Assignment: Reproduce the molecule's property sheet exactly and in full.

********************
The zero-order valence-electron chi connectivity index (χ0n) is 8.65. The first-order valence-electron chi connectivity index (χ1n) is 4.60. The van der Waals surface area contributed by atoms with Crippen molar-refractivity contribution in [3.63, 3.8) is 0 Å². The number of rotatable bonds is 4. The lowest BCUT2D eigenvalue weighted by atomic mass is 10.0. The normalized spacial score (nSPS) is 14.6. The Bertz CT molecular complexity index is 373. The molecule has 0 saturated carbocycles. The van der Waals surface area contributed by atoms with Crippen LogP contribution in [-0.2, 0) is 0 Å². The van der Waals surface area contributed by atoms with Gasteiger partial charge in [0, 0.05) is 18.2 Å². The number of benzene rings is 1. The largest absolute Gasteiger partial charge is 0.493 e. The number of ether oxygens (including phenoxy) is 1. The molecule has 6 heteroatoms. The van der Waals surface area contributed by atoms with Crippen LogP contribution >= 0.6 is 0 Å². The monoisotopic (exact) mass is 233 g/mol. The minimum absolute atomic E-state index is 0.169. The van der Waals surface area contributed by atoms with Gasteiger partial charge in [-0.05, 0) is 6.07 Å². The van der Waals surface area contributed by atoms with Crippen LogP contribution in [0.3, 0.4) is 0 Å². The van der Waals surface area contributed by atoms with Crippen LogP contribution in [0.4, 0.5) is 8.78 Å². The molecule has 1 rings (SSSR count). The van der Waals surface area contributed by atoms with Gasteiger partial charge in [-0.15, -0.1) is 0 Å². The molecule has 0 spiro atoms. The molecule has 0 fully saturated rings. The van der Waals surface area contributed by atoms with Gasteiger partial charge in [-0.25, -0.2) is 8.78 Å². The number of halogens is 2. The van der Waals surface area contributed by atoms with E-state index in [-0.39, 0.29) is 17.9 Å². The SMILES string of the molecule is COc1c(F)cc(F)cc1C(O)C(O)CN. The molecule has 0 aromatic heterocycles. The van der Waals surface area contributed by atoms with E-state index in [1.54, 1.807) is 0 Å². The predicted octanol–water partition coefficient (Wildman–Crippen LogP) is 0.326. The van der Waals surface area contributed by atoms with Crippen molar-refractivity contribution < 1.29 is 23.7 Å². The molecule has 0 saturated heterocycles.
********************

The zero-order valence-electron chi connectivity index (χ0n) is 8.65. The first-order valence-electron chi connectivity index (χ1n) is 4.60. The van der Waals surface area contributed by atoms with Crippen molar-refractivity contribution in [3.63, 3.8) is 0 Å². The number of rotatable bonds is 4. The lowest BCUT2D eigenvalue weighted by atomic mass is 10.0. The normalized spacial score (nSPS) is 14.6. The Bertz CT molecular complexity index is 373. The molecule has 0 saturated carbocycles. The van der Waals surface area contributed by atoms with Crippen LogP contribution in [-0.2, 0) is 0 Å². The van der Waals surface area contributed by atoms with Gasteiger partial charge in [0, 0.05) is 18.2 Å². The number of benzene rings is 1. The largest absolute Gasteiger partial charge is 0.493 e. The number of ether oxygens (including phenoxy) is 1. The molecule has 6 heteroatoms. The van der Waals surface area contributed by atoms with Crippen LogP contribution >= 0.6 is 0 Å². The monoisotopic (exact) mass is 233 g/mol. The minimum absolute atomic E-state index is 0.169. The van der Waals surface area contributed by atoms with Gasteiger partial charge in [-0.05, 0) is 6.07 Å². The van der Waals surface area contributed by atoms with Crippen LogP contribution in [0.3, 0.4) is 0 Å². The van der Waals surface area contributed by atoms with Crippen LogP contribution in [0.4, 0.5) is 8.78 Å². The molecule has 1 rings (SSSR count). The van der Waals surface area contributed by atoms with Gasteiger partial charge in [-0.15, -0.1) is 0 Å². The molecule has 0 spiro atoms. The molecule has 0 fully saturated rings. The van der Waals surface area contributed by atoms with Gasteiger partial charge in [-0.25, -0.2) is 8.78 Å². The number of halogens is 2. The van der Waals surface area contributed by atoms with E-state index in [-0.39, 0.29) is 17.9 Å². The SMILES string of the molecule is COc1c(F)cc(F)cc1C(O)C(O)CN. The molecule has 0 aromatic heterocycles. The van der Waals surface area contributed by atoms with E-state index in [1.54, 1.807) is 0 Å². The predicted octanol–water partition coefficient (Wildman–Crippen LogP) is 0.326. The van der Waals surface area contributed by atoms with Crippen molar-refractivity contribution < 1.29 is 23.7 Å². The molecule has 0 saturated heterocycles.